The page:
Commentary Local

Seaweed to make waves as Malaysia’s other champion product


Written by TheMole

April 11, 2018

By Haresh Deol

THE crystal clear waters off the coast of Semporna – with long straight lines of seaweed resembling lanes in an Olympic-sized swimming pool – will tempt many to jump off the boats and swim.

That pretty much sums up the breathtaking sight of the country’s largest seaweed farm.

Located in the Coral Triangle, Sabah is the third largest producer of the red seaweed (Rhodophyceae) species, Kappaphycus spp. and Eucheuma spp. in Southeast Asia – behind the Philippines and Indonesia respectively.

Malaysia is among 10 nations that contributed to 95 per cent of the world’s commercial seaweed volume (estimated at two million tonnes) in 2009.

The Coral Triangle encompasses the waters of Malaysia, Indonesia, the Philippines, Papua New Guinea, Timor Leste and Solomon Islands.

In 2016, about 206,000 tonnes of seaweed (gross weight) worth RM44 million (wholesale data) was produced in Sabah.

Good money’

Jasmin Habibu and Bustam Pakasa, based at Pulau Bum Bum, are among the over 4,000 farmers working on the 13,000-hectare seaweed cultivation area in Semporna, Kunak, Tawau and Lahad Datu.

“It’s good money,” was 47-year-old Jasmin’s immediate reaction when asked about the industry.

“We can get about RM4 per kg. But we know it is 10 times the original price when it hits the streets.”

The father of two, who has been in the business “for years” said it takes between four and six weeks to cultivate and harvest the seaweed.

“I have time to send my children to school before spending a few hours at sea to monitor the growth of the seaweed. In the evening, I’m at home with my family. I’m happy,” he added.

Bustam, 53, wished more people would enjoy seaweed, hoping a surge in demand would further push the prices of the sea vegetable.

“It’s a good trade to be in. Those interested should give it a try as Semporna is blessed with calm waters and plenty of sunlight … key factors to cultivate seaweed,” added the father of four.

Malaysia’s champion product

Agriculture and Agro-based Insdustry Minister Datuk Seri Ahmad Shabery Cheek was in Semporna for the Seaweed Splash 2018, held from March 30 to April 1,.

Ahmad Shabery himself made a splash as he and his officials jumped into the water to get a feel of the farming activity during their visit to a farm near Pulau Bum Bum.

But Ahmad Shabery’s visit was more than just creating awareness and committing to his political rounds.

“I want seaweed to join the country’s list of champion products, just like the Musang King (durian) and bird’s nest,” he said.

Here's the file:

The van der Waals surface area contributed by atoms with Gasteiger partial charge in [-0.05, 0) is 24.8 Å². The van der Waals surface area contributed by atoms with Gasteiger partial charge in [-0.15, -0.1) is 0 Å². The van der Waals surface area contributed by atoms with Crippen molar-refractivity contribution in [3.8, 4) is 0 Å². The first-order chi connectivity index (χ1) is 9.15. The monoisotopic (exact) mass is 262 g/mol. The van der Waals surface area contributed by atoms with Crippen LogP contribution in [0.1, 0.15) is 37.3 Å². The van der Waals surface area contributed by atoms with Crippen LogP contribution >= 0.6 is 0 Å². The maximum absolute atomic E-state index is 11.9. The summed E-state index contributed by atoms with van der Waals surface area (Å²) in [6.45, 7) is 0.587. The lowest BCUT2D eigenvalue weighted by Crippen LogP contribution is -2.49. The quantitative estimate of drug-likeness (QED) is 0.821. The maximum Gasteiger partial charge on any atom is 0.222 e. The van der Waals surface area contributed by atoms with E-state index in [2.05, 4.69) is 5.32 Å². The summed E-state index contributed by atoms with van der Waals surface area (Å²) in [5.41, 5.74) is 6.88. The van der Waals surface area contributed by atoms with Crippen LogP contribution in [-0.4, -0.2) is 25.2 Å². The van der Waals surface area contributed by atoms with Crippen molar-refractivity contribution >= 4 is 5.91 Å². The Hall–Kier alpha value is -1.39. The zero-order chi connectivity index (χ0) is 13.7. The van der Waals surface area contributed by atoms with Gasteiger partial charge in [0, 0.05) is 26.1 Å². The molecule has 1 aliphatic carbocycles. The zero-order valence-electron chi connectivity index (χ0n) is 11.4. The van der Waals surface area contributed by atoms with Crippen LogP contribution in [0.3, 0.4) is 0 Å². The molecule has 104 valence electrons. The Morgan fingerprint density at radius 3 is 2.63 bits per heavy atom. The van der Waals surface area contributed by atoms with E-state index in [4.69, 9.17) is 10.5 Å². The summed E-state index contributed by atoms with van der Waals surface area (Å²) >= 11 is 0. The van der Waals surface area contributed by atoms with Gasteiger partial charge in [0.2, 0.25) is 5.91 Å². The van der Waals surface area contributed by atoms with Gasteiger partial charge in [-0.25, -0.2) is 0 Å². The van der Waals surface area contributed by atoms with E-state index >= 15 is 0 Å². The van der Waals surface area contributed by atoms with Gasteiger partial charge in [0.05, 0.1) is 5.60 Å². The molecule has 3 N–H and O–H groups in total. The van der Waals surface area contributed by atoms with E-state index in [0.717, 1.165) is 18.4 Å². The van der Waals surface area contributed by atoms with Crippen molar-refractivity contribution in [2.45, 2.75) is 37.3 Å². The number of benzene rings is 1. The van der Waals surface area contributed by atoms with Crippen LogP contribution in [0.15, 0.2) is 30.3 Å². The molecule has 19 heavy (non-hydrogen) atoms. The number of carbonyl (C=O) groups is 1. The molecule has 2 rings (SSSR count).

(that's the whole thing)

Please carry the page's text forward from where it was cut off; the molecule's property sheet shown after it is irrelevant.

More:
Seaweed cultivation in the country is not new. The challenge has always been to turn seaweed into an attraction – just like how Malaysians generally cannot seem to live without durian.

Rich in nutrients

The locals serve it in various ways – from stir fry to seaweed mac and cheese.

Zamzani Abdul Wahab, popularly known as Chef Zam, says seaweed is popular among the Chinese community. It is also seen as a cheaper alternative to bird’s nest given its nutritional value.

The sea vegetable contains a rich supply of minerals – calcium, copper, iodine and iron. It is also rich in protein, fibre, Vitamin K and folic acid while being low in calories and fat.

A 2011 review on the benefits of seaweed published in the American Journal of Agricultural and Food Chemistry reported it can be used to help lower blood pressure and is good for the heart.

“Seaweed is also used as a cosmeceutical and this is a lucrative market among the Malays,” Chef Zam added.

More research needs to be done

Maritime Institute of Malaysia researchers Cheryl Rita Kaur and Margaret Ang, had during the Seminar on Developing the Seaweed Aquaculture Sector in Malaysia on Oct 27, 2009, said: “Malaysia has the potential to be a major seaweed player in the region – infrastructure, manpower, product quality, transfer of technology, industrial support and marketing.”

But they also singled out several issues and challenges that must be addressed. These include pollution in production areas and poor crop management.

The locals, namely the Bajau Laut, while maintaining their unique nomadic lifestyle of living out at sea, have injected modernisation into their daily lives.

As such, used cans and packets of polystyrene are seen in the waters – something the local authorities will need to quickly address to ensure marine life will not be affected.

Hanafi Hussin and Abdullah Khoso, had in their paper ‘Seaweed Cultivation and Costal Communities in Malaysia: an Overview’ published in the Asian Fisheries Science journal last year, said women and children also take part in the cultivation activities, as seen in India.

Hanafi and Abdullah, however, pointed out: “The absence of accurate and precise data concerning seaweed cultivators may contribute to ill-informed policies and initiatives concerning the welfare and development of coastal communities and the seaweed sector as a whole. This aspect requires a detailed analysis for a deeper understanding of the impact of any such ill-informed policies on coastal communities engaged in seaweed.”

Also, are the farmers truly locals or made up mostly of migrants (documented or undocumented) from the Philippines and Indonesia?

Despite the challenges, the tone has been set for the seaweed industry to grow. Much attention must be given to ensure seaweed cultivation is further improved and turned into an attraction as part of agro-tourism.

This will hopefully see seaweed joining the likes of the Musang King and bird’s nest as Malaysia’s growing list of champion products.


Haresh Deol is a multi-award winning journalist. He can be reached at [email protected] or on Twitter @HareshDeol



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